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White ex-cop found not guilty of criminal homicide for shooting death of unarmed black teen

A Pennsylvania jury found a white former police officer not guilty of criminal homicide in the 2018 shooting death of an unarmed black teenager outside Pittsburgh. A jury in Harrisburg, Pennsylvania, reached their verdict after deliberating for about three and a half hours Friday.

The family of 17-year-old Antwon Rose issued a statement Friday saying they were "devastated" by the verdict.

"Although the facts of the case seemed clear cut, namely that Antwon Rose was shot in the back as he ran from officer Rosfeld; the jury's verdict was heavily influenced by flaws in current Pennsylvania law that contradict protections afforded citizens by the U.S. Constitution," the statement said. 

Hundreds of people protested in Pittsburgh Friday night after the verdict, CBS Pittsburgh reports

In closing statements Friday, a prosecutor said former East Pittsburgh police officer Michael Rosfeld acted as "judge, jury and executioner" when he killed the teen on June 19, 2018. Assistant District Attorney Jonathan Fodi said that Rose didn't deserve to die.

"Antwon Rose posed no risk to Michael Rosfeld. It doesn't look good because it isn't good," Fodi said, according to CBS Pittsburgh. "There was no need to use deadly force. This is not reasonable police work by an officer."

Defense attorney Patrick Thomassey said in his closing argument that Rosfeld was justified in shooting the fleeing teenager because the officer believed he was in danger.

Judge Alexander Bicket finished giving the jury instructions Friday afternoon following closing arguments and sent the panel to deliberate, reports CBS Pittsburgh. The jury of six men and six women, including three African-Americans, was selected across the state in Harrisburg and has been sequestered in a Pittsburgh hotel for the duration of the trial.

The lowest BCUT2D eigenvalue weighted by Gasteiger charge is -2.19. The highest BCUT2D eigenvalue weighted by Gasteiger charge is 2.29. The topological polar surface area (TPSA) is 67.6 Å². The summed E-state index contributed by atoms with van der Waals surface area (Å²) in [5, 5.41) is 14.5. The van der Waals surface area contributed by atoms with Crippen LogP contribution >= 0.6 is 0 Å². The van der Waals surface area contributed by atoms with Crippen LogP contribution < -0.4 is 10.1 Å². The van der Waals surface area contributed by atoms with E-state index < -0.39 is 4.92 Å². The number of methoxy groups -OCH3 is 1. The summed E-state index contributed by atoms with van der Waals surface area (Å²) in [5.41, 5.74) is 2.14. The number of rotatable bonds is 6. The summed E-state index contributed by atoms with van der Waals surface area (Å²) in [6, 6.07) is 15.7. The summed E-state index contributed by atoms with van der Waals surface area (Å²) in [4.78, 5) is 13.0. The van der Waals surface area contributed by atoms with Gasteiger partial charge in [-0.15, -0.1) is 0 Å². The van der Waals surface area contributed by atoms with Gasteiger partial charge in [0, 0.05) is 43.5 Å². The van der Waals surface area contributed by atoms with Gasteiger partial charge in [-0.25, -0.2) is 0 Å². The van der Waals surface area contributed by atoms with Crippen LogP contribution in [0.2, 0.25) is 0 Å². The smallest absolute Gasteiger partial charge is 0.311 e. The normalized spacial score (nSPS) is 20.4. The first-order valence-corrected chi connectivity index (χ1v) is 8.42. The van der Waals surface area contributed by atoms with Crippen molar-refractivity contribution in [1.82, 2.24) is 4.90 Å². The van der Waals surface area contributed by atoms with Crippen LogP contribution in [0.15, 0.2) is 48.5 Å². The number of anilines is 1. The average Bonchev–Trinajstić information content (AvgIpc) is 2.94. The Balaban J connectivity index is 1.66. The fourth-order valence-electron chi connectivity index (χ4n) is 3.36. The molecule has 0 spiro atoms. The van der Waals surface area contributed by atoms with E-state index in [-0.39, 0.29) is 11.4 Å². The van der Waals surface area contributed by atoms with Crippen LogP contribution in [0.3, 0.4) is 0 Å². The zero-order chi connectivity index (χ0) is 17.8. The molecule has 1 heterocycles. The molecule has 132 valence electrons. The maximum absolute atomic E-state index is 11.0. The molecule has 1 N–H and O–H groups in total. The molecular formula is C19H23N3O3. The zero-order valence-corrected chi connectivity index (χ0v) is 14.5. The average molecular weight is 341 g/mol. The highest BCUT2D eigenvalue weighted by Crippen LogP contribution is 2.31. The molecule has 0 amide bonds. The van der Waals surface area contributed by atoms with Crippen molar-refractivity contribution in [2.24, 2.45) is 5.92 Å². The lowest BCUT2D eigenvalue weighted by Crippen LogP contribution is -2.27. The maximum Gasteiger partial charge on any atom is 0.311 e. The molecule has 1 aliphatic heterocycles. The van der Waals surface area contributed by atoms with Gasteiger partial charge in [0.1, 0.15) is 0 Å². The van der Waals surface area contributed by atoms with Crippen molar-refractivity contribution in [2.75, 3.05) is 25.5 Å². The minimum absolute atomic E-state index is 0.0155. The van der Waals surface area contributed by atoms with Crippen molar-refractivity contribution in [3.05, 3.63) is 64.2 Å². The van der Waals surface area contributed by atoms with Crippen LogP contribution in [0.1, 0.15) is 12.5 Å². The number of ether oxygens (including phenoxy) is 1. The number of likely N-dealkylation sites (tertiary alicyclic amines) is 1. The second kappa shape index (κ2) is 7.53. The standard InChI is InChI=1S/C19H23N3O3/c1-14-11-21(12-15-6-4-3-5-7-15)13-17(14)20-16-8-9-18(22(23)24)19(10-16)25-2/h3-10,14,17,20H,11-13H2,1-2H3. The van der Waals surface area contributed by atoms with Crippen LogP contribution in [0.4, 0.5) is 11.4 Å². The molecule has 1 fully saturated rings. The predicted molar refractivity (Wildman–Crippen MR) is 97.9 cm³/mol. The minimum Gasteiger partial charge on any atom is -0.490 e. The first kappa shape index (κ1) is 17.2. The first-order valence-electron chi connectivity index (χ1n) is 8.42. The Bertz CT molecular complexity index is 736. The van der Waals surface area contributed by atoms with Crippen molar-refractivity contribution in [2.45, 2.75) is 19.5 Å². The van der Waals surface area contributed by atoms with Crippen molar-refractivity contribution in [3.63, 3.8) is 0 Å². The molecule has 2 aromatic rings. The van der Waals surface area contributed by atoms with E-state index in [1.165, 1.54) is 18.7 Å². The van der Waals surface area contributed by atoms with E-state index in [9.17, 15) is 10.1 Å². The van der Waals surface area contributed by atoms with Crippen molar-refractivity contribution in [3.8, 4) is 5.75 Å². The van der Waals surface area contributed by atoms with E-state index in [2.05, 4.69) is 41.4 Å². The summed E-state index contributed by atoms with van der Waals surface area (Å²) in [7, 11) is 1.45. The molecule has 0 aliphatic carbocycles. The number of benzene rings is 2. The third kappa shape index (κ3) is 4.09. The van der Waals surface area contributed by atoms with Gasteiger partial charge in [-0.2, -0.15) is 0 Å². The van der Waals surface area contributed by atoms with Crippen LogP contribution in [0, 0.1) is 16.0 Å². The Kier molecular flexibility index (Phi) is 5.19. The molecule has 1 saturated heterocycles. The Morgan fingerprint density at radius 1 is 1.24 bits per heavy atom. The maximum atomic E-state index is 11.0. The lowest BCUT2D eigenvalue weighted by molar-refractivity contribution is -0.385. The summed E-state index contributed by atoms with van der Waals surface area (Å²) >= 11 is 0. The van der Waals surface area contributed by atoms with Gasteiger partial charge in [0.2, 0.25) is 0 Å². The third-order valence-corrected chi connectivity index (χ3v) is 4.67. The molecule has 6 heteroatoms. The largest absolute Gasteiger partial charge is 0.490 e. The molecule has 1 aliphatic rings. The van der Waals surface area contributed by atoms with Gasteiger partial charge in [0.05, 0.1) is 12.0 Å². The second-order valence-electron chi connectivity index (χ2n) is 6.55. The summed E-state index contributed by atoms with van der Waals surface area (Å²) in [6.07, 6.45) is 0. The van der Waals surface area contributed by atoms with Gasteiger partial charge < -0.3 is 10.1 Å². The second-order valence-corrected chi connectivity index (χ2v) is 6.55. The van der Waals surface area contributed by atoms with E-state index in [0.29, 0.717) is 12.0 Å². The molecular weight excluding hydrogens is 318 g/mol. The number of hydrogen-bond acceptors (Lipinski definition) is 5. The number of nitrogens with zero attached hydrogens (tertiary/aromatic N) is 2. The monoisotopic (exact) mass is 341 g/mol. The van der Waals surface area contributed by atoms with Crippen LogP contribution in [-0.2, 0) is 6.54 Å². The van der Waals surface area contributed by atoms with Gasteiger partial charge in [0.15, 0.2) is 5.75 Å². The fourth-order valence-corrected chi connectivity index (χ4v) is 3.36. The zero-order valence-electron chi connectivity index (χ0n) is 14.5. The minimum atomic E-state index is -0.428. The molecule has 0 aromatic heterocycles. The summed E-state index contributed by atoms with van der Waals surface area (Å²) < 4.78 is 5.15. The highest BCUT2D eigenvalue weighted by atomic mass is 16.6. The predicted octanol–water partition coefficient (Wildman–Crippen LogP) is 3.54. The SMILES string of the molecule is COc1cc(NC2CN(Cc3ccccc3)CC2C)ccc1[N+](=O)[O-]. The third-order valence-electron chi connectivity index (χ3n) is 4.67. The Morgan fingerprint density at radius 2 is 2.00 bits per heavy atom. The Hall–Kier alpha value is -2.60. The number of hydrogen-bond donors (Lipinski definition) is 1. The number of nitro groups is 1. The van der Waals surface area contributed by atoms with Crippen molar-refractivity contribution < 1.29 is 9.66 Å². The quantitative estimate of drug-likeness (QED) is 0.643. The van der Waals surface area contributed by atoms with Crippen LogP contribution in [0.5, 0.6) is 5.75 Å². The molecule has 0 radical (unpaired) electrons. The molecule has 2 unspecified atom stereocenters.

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East Pittsburgh Police Officer Michael Rosfeld (L) is charged with the shooting death of 17-year-old Antwon Rose Jr. (R). Allegheny County Jail (L); STK, Embrace Life/Woodland Hills School District via CBS Pittsburgh (R)

Rosfeld had just pulled over an unlicensed taxicab suspected to have been used in a drive-by shooting minutes before shooting Rose in the back, arm and side of the face as he ran from a traffic stop.  Rose had been riding in the front seat of the taxi when Zaijuan Hester, in the back seat, rolled down a window and shot at two men on the street.

Hester, 18, of Swissvale, pleaded guilty last week to aggravated assault and firearms violations for the earlier shooting, which wounded a man in the abdomen. Hester told a judge that he, not Rose, did the shooting.

Rosfeld told jurors that he thought Rose or another fleeing suspect had pointed a gun at him. Neither teen had a weapon on him at the time. The defense has asserted that Rose was complicit in the drive-by shooting by identifying the target to the gunman, Hester. Rose had an empty ammunition clip in his pants when he was killed, and two handguns were recovered from inside the vehicle.

"Michael Rosfeld didn't get up that morning and say, 'I'm going to kill someone,' but Antwon Rose and his accomplices did," Thomassey said in his closing argument, the station reports. "Can you say this wasn't justified beyond a reasonable doubt? There is only one verdict — not guilty."

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A  memorial display for slain teen Antwon Rose featuring flowers sand his portrait was outside a Pennsylvania court Tuesday as the trial launched for the former officer charged in his death CBS Pittsburgh

A witness who testified Wednesday, neighbor John Leach, said he was standing on his front porch smoking when the shooting happened, reports CBS Pittsburgh. He said he saw Rosfeld fire three shots just as Rose turned and fled. Leach said he "couldn't believe his eyes." After the shooting, he was standing by Rose's body, watching Rosfeld on the sidewalk nearby saying repeatedly "I don't know why I shot him. I don't know why I fired."

There were audible gasps in the courtroom during the testimony, the station reports.

Speaking to the Associated Press before closing arguments got underway Friday, Rose family attorney S. Lee Merritt said the jury should conclude that Rose was "murdered."

Merritt says "it's pretty obvious" Rose was not a threat to Rosfeld.

Rose's mother sent a letter to prosecutors Wednesday urging them to counter the defense's portrayal of her son as "just another thug." In the letter, she asks prosecutors to paint a picture of her son as he truly was.

"He was a rose that grew from concrete. Despite darkness all around him, he was kind, loving and funny," she wrote in the letter dated Tuesday.

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